Random Babbling Again: An Update
Exiting Equity for Private Property
I finally took the plunge. I believe I can get a better yield with my cash in equity. The last time I calculated, my average portfolio yield was around 4-5%. Not fantastic, considering the high interest rates on various fixed income instruments, but that's the yield I've been getting for the past 6-7 years, not just the recent 2 years.
With Hong Kong in a bear market, I believe there are plenty of opportunities for trading gains too.
However, I decided to go with my spouse's desire to leave behind a private property for our child. While she never pressured me for it, I believe it leaves a void in her heart, since all her siblings and relatives stay in one, and their common topic is property. Frankly, I find their conversation rather uninteresting. I do think I am more in tune with the property market, although I don't actively participate in it. Maybe it's a case of sour grapes mentality, but I am not terribly excited to join the conversation now either.
In terms of yield, HDB rental yield is the best. We are getting close to 10% yearly, and now it's almost 15%. No private property rental yield can come close.
Yet, life is not only about yield. The total returns of filling a loved one's heart are perhaps more important.
Talent Spotting and Development
Regular readers will know that I am in charge of the volleyball CCA. In my school, both basketball and volleyball CCAs perform well and are highly competitive. However, I feel that my training philosophy differs. We offer optional morning training sessions daily, allowing kids to build muscle memory. I welcome anyone willing to come and commit to training hard. Even if a short kid with poor psychomotor skills joins, I allow it. However, they have to endure the initial boring sessions of digging against the wall before moving on to other drills. If they decide to quit or stop coming, I don't stop them either. For those who perform well but don't come regularly, I try to encourage them, but ultimately, it's up to the players themselves. My management style is quite different from my predecessors'.
By 7 a.m. every morning, I usually have around 40 kids training. With such a diverse group of children with varying skill levels, I no longer get to "play with the kids." Instead, I walk around, giving different instructions to different groups and observing their postures, etc. I'm no longer "exercising" at the same time.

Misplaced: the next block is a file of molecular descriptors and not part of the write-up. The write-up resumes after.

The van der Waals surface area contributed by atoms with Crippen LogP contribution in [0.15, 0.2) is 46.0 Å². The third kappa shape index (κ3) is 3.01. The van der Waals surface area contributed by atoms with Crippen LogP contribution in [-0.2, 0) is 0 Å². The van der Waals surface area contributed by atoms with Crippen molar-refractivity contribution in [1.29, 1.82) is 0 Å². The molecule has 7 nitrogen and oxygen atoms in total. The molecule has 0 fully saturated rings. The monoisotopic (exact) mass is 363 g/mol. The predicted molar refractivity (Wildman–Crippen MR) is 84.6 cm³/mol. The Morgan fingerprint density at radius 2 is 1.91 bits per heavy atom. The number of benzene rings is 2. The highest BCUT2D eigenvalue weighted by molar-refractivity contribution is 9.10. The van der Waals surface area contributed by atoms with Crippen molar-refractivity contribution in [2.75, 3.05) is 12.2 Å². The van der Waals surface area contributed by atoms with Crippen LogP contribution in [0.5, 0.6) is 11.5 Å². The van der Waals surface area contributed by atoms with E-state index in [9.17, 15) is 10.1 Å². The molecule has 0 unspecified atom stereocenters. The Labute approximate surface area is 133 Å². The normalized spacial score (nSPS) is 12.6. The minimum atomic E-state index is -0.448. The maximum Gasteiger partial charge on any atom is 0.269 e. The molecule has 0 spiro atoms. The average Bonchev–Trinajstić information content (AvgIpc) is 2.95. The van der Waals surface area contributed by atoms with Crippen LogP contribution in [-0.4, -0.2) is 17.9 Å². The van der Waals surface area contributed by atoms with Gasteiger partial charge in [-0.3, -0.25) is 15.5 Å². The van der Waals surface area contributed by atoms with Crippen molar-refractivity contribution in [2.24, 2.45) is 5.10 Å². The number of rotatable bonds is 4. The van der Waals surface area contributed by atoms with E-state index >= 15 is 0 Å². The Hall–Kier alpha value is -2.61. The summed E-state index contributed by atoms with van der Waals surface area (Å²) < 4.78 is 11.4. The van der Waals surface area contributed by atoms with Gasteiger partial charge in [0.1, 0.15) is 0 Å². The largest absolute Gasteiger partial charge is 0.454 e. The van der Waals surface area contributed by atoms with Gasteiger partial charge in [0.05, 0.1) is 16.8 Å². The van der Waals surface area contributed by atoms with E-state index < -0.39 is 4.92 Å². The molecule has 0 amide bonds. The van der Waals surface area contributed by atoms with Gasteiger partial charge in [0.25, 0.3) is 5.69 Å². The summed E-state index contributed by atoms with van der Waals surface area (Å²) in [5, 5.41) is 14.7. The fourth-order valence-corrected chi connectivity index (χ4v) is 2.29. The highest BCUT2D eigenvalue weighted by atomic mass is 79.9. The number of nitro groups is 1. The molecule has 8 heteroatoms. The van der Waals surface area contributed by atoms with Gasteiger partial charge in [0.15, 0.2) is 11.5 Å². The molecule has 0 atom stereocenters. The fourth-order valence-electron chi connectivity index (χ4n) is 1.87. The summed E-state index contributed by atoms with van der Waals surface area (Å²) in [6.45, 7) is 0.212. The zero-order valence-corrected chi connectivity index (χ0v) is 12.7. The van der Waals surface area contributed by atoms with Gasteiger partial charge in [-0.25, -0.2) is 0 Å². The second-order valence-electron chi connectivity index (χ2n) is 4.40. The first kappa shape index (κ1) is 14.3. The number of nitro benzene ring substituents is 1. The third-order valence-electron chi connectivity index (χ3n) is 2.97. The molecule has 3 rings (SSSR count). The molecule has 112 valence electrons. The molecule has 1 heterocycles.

Compared to the basketball CCA, which has a selected talent pool of around 12-15 players to be trained, I know the yield will be higher for them. It's no secret that focusing on a few talented athletic players yields much better results than focusing on everybody.
However, the "returns" of appreciation from students, who know that they "suck" (their own words in their thank-you cards during Teacher's Day), and yet are given an opportunity to train and play for the school team, are truly immeasurable. Some of them really seize the opportunity and train very hard.
I've seen a P3 girl who couldn't dig against the wall for almost a year. She seemed unable to control her strength and posture, regardless of the number of sessions we practiced. She even practiced during recess when I could spare the time to bring out the balls. She seemed to have difficulty judging the distance of the ball from her hand and keeping her hands straight. I did vent my frustration once and said, "Why can't you just do it? It's been so long!" I felt very bad after that, and I thought she might not show up anymore. But she still came. I remember one of those sessions when I facepalmed seeing how she did her drills. However, I said this to her: "Just keep doing it. As long as you don't give up, I won't give up. To be honest, you might not make it to the first 8 main players of the team, but I will leave you a spot. I think you've shown resilience in the face of challenge."
Today, I think she can finally play, serve, and dig. In terms of yield, I think I could find a handful of players who could reach her level in perhaps half or even less of the time spent, but that's okay.
Then there are the talented and athletic ones who learn everything very quickly. Usually, there are only fewer than a dozen in a cohort. There have been several times when people asked me to quickly "capture/grab" these students before they join another CCA or are "snatched" by another. While I understand the joy of finding such gems (I have a P3 boy spiking as well as a P5), I sincerely said to my teacher-in-charge, let them choose, and if they accept an invitation from basketball, I am happy for them, as I know the basketball teacher will develop them well too. In secondary school, many CCAs have prerequisites for joining, and only those good enough to give the school a chance to bring back a medal can join. At least in primary school, I hope to give them a sky to fly. I am short too, but I'm glad my secondary school coach still allows me to play.
Total returns and yield—I don't regret my decisions. I might lose a game or two, but I think at the end of the day, if more children get developed, I am satisfied. Looking back, those P3 kids of 2 years ago, who look like kindergarden kids when standing beside the basketball players, are also alethics now. I believe the returns is worth beside the low yield.